We were made to work.

FallBut the second chapter of the gospel story is the Fall, when humanity chose to disobey God, to turn away from God, to distrust God’s word and his promises, and sin entered the world. In the Genesis account, Adam and Eve chose to eat from the tree of the knowledge of good and evil, which God told them not to; but in our lives, we do that in our own ways—we act like we know it all, we choose to believe that we can do things on our own, we elevate ourselves to the place in our lives that only our Creator should be in. In Genesis 3:17-19, God says to Adam:

[Because you disobeyed me …]

Cursed is the ground because of you;
through painful toil you will eat food from it all the days of your life.
It will produce thorns and thistles for you,
and you will eat the plants of the field.
By the sweat of your brow you will eat your food
until you return to the ground,
since from it you were taken;
for dust you are and to dust you will return.

Sin is why the world is broken. Sin is why our relationships are fractured. And sin is why work is a struggle. We were made to work but sin makes what was intended to be a joy and a fulfillment of all of who we were created to be a “painful toil.” Sin is why everyone—at some point or other, and some more frequently than others—experiences the sense that our work is fruitless and maybe even pointless, even if we’re doing a job we feel called to.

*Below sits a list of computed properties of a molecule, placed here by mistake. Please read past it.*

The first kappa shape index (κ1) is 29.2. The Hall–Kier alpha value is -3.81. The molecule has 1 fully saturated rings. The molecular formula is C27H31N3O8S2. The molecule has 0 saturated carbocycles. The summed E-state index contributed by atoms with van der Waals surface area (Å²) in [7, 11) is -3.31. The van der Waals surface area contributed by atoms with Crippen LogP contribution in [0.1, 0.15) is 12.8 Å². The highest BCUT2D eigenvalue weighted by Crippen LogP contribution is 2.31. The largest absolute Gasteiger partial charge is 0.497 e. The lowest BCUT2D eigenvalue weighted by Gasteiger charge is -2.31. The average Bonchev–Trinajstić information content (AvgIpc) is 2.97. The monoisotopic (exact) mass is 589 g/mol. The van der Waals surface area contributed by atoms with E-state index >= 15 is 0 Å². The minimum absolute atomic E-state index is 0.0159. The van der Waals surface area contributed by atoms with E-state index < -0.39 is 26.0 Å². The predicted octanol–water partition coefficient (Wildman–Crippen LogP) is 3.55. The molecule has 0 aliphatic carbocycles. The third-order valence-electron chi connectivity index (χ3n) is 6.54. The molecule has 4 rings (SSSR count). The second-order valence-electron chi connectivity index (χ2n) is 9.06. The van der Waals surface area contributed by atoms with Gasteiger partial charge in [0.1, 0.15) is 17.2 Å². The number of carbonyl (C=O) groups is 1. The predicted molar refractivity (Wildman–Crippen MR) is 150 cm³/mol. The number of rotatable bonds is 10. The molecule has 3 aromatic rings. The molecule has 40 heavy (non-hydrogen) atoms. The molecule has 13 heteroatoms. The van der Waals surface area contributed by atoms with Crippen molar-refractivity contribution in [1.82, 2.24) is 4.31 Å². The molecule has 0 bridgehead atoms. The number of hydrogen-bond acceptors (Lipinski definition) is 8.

Folks work with and teach students who don’t always respond with gratitude or in educational systems that seem to magnify the bad things instead of amplifying the good things. Others work with patients who don’t always appreciate the treatment they’re getting or who may continue abusing their bodies or who may be coming from or going back into very broken families. Part of the reason for this is that sin doesn’t just affect individuals; it affects systems, it lingers over generations, it multiplies as time goes on—and so we have underserved communities, we have disparities in income and inequalities in educational opportunities, we have people working multiple jobs and still not keeping their heads above water while a few have enough resources to not work at all, we have a city—the capital city of our nation—where almost a third of the children (29,000 kids) live below the federal poverty threshold.[2]

None of us is exempt from the effects of sin and, this side of Christ’s return, what we will always experience in our work is that not all is as it should be; and even if you were to find the perfect job that perfectly utilized your gifts and you got to work with the most awesome people, you would still come up against the realities of sin. Sin is why work is a struggle.